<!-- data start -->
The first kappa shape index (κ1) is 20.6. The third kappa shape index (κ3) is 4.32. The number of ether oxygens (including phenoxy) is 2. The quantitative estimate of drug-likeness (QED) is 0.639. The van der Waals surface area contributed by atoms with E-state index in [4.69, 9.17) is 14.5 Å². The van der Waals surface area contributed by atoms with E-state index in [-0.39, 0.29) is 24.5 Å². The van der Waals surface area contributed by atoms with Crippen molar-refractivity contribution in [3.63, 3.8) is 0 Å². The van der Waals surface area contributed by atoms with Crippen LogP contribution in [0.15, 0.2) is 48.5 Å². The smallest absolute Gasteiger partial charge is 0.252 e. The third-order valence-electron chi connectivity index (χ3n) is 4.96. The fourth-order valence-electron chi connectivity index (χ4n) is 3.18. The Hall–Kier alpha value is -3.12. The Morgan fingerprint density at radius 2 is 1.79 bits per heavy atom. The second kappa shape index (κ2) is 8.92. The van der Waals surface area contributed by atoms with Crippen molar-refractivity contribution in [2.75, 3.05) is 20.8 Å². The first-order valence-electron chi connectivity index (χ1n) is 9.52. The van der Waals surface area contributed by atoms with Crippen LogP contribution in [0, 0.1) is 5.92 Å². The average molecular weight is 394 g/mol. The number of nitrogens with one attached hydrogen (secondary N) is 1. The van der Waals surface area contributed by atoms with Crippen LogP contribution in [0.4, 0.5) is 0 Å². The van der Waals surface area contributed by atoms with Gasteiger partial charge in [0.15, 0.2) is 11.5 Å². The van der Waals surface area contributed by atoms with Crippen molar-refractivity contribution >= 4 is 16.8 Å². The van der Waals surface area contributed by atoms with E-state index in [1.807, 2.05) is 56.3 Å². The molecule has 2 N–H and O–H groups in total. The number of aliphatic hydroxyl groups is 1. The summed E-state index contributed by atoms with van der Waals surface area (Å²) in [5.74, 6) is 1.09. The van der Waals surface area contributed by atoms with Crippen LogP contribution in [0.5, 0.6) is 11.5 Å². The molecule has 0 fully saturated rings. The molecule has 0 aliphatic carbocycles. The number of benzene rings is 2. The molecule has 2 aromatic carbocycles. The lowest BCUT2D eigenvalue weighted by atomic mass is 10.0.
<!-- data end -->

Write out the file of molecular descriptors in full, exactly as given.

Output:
The first kappa shape index (κ1) is 20.6. The third kappa shape index (κ3) is 4.32. The number of ether oxygens (including phenoxy) is 2. The quantitative estimate of drug-likeness (QED) is 0.639. The van der Waals surface area contributed by atoms with E-state index in [4.69, 9.17) is 14.5 Å². The van der Waals surface area contributed by atoms with E-state index in [-0.39, 0.29) is 24.5 Å². The van der Waals surface area contributed by atoms with Crippen molar-refractivity contribution in [3.63, 3.8) is 0 Å². The van der Waals surface area contributed by atoms with Crippen LogP contribution in [0.15, 0.2) is 48.5 Å². The smallest absolute Gasteiger partial charge is 0.252 e. The third-order valence-electron chi connectivity index (χ3n) is 4.96. The fourth-order valence-electron chi connectivity index (χ4n) is 3.18. The Hall–Kier alpha value is -3.12. The Morgan fingerprint density at radius 2 is 1.79 bits per heavy atom. The second kappa shape index (κ2) is 8.92. The van der Waals surface area contributed by atoms with Crippen molar-refractivity contribution in [2.75, 3.05) is 20.8 Å². The first-order valence-electron chi connectivity index (χ1n) is 9.52. The van der Waals surface area contributed by atoms with Crippen LogP contribution in [0, 0.1) is 5.92 Å². The average molecular weight is 394 g/mol. The number of nitrogens with one attached hydrogen (secondary N) is 1. The van der Waals surface area contributed by atoms with Crippen LogP contribution in [0.4, 0.5) is 0 Å². The van der Waals surface area contributed by atoms with Gasteiger partial charge in [0.15, 0.2) is 11.5 Å². The van der Waals surface area contributed by atoms with Crippen molar-refractivity contribution >= 4 is 16.8 Å². The van der Waals surface area contributed by atoms with E-state index in [1.807, 2.05) is 56.3 Å². The molecule has 2 N–H and O–H groups in total. The number of aliphatic hydroxyl groups is 1. The summed E-state index contributed by atoms with van der Waals surface area (Å²) in [5.74, 6) is 1.09. The van der Waals surface area contributed by atoms with Crippen LogP contribution in [0.5, 0.6) is 11.5 Å². The molecule has 0 fully saturated rings. The molecule has 0 aliphatic carbocycles. The number of benzene rings is 2. The molecule has 2 aromatic carbocycles. The lowest BCUT2D eigenvalue weighted by atomic mass is 10.0.